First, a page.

Another study, also from Oxford, examined whether the intake of fish oil capsules (with 380 mg of docosahexaenoic acid and 460 mg of eicosapentaenoic acid) protects diabetics from cardiovascular disease.
In this particular target group, subjects treated with placebo did not show differences in the incidence of heart attacks, strokes, cardiovascular death or cancer.
Some statements are prohibited by law
For omega-3 fatty acid products for children, infants or unborn children (products for pregnant women), the following statements are scientifically proven, according to the consumer:
Taking docosahexaenoic acid (DHA) [100 mg täglich] contributes to the normal development of sight in children up to the age of twelve months.
The intake of DHA [200 mg täglich zusätzlich] through the mother it contributes to the normal development of the brain / eyes in the fetus and in the breast-fed child.
However, these effects are only obtained if a certain amount of these fatty acids is absorbed daily. The preparations must therefore have an appropriate reference.
If in a product in addition to α-linolenic acid omega-3 fatty acid [ab 0,2 % der Gesamtenergie täglich] still the linoleic acid omega-6 fatty acid [ab 1 % der Gesamtenergie täglich] can include the following product declaration:
Alpha-linolenic acid and linoleic acid are necessary for healthy growth and development in children.
The claims that omega-3 fatty acids contribute to calming, calming, concentrating, learning, thinking and developing children's mental development (one to twelve years, even in the context of ADHD) are prohibited by law.
In people with a condition such as coronary heart disease (CHD), it may be helpful to add additional medications appropriately dosed with omega-3 fatty acids from a therapeutic point of view (for example, on doctor's instructions).
Side effects and interactions
Side effects and interactions are not excluded when using omega-3 food supplements – although it is not necessary to mention them.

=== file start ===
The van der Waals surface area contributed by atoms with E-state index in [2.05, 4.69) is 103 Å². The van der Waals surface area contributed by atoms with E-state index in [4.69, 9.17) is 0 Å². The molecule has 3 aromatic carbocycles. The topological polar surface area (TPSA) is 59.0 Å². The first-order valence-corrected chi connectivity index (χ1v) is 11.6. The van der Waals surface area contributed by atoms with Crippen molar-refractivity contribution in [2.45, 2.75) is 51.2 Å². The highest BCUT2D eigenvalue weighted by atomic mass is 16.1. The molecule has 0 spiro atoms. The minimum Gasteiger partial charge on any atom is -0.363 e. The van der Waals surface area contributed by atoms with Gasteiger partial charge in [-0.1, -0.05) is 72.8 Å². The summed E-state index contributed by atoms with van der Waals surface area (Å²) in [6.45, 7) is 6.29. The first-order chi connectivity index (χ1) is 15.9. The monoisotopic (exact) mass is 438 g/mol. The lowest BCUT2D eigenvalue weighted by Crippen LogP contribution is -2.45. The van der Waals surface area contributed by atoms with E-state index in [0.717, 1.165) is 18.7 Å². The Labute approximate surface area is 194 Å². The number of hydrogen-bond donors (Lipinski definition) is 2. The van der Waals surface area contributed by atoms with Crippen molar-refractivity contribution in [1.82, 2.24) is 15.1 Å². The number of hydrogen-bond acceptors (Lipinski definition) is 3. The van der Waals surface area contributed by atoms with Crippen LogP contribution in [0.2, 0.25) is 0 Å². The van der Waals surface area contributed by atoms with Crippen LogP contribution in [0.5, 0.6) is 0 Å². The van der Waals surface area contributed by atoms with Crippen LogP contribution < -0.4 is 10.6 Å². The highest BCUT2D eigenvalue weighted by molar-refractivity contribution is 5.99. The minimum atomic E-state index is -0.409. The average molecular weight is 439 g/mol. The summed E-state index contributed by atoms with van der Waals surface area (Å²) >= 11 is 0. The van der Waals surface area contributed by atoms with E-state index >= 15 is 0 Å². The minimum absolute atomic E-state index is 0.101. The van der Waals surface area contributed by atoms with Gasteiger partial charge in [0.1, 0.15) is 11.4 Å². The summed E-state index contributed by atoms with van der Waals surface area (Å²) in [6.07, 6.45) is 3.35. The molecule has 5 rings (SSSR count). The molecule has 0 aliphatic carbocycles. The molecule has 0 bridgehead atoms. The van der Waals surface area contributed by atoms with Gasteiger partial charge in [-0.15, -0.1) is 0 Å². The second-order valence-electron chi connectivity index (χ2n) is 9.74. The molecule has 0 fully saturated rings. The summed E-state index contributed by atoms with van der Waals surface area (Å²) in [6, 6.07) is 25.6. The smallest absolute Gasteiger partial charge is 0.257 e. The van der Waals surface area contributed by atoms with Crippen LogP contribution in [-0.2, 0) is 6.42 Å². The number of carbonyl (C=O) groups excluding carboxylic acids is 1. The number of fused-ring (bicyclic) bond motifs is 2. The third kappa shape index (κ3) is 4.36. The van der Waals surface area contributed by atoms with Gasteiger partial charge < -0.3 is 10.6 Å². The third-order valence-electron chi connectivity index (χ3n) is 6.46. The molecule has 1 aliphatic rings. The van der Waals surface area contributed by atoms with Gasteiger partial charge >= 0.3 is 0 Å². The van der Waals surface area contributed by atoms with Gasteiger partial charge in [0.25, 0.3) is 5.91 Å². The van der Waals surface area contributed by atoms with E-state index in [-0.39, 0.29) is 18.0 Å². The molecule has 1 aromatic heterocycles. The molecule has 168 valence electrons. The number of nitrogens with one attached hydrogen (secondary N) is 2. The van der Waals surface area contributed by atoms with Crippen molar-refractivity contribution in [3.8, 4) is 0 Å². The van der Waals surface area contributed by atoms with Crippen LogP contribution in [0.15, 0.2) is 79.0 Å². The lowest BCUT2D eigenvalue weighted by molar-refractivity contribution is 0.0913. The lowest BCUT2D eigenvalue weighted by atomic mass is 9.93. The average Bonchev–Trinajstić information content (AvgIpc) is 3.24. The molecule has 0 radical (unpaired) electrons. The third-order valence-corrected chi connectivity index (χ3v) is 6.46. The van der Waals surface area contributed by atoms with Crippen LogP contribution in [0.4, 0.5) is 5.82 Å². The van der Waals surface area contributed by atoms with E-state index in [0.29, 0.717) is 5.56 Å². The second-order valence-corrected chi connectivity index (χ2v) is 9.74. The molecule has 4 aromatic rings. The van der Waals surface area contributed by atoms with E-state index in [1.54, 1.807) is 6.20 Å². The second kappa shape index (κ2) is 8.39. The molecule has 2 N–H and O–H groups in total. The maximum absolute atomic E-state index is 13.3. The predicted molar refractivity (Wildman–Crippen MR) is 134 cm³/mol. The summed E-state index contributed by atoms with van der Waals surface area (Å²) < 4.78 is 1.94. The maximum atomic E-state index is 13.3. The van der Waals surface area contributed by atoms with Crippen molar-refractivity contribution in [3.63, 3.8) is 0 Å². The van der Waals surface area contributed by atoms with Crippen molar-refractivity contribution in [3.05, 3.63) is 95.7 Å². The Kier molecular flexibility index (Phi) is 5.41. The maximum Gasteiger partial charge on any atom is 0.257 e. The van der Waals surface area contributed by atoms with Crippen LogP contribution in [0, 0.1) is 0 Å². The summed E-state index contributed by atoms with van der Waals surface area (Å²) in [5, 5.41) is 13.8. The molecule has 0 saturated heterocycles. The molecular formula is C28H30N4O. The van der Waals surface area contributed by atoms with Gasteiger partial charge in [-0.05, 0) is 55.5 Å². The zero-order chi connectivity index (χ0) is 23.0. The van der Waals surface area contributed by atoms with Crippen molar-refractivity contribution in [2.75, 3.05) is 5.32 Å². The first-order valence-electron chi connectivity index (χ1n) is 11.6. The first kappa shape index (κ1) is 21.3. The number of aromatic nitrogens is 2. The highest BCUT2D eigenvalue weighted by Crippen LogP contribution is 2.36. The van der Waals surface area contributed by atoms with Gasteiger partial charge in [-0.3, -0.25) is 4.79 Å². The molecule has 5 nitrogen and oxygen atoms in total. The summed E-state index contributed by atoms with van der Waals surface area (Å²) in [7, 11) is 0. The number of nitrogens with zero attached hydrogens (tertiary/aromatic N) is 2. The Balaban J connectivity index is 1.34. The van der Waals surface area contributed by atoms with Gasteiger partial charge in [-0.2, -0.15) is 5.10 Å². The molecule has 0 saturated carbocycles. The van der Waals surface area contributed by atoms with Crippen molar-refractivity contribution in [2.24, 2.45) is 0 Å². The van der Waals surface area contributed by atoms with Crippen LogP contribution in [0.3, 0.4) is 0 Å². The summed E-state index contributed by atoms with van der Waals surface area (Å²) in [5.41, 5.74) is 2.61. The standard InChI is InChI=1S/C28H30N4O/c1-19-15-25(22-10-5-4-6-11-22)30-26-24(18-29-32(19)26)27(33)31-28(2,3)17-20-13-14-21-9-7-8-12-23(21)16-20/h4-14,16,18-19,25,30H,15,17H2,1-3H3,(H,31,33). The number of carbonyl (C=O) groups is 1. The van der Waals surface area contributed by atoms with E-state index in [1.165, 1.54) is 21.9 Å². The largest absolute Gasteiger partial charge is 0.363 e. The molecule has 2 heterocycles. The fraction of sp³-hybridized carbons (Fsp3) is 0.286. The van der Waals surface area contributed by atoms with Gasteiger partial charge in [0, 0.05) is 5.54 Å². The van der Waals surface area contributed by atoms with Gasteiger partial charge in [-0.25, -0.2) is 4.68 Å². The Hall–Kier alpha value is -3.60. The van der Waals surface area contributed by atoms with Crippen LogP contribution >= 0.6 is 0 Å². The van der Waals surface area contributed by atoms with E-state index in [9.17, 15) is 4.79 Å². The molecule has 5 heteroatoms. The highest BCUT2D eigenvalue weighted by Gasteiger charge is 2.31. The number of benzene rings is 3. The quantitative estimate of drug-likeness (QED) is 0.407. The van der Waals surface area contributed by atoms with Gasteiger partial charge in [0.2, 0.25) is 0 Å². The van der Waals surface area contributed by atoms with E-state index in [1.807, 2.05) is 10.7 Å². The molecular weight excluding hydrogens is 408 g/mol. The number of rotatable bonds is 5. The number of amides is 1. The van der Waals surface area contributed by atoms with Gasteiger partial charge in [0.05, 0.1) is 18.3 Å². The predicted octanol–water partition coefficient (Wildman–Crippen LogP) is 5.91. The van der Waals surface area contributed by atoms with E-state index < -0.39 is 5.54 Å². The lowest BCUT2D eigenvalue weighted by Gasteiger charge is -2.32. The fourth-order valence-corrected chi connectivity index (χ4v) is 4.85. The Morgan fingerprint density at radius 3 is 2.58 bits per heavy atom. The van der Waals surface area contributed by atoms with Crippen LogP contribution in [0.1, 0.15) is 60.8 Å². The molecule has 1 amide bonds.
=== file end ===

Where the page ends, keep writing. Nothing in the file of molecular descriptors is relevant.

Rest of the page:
Products with a dose recommended by the manufacturer of up to five grams of EPA and DHA (in combination) or 1.8 grams of EPA (single) per day are considered safe for adults according to the European Food Safety Authority .
A warning that the amount of five grams per day should not be exceeded is prescribed for food supplements and fortified foods at doses above two grams per day.
Higher doses may alter the fluidity of the blood, prolong the bleeding time and therefore increase the risk of bleeding.
Furthermore, nausea and vomiting may occur.
In people with diabetes, it can be difficult to regulate blood sugar levels and adversely affect the immune system, which can lead to increased susceptibility to infections, especially in the elderly.
In the case of an existing infectious disease, therefore, an additional dose of omega-3 fatty acid should only be given after consulting your doctor.
Above all, EPA can cause an increase in the level of LDL cholesterol with increased intake. This is particularly problematic for some disorders of lipid metabolism.
Use and dosage should be discussed with a doctor
Because of the aforementioned risks, the Federal Institute for Risk Assessment (BfR) recommends setting maximum levels for omega-3 fatty acids which unfortunately do not yet exist and to which producers do not feel bound.
According to the BfR, no more than 1.5 g of omega-3 fatty acids per day should be consumed from all sources (including foods such as fish, margarine, nuts).
Pay particular attention when taking medications at the same time. For example, the use of products high in omega-3 fatty acids may increase the effects of anticoagulant drugs such as acetylsalicylic acid (ASA).
Therefore, the use and dosage of products containing omega-3 fatty acids should only be performed in consultation with a doctor. (To)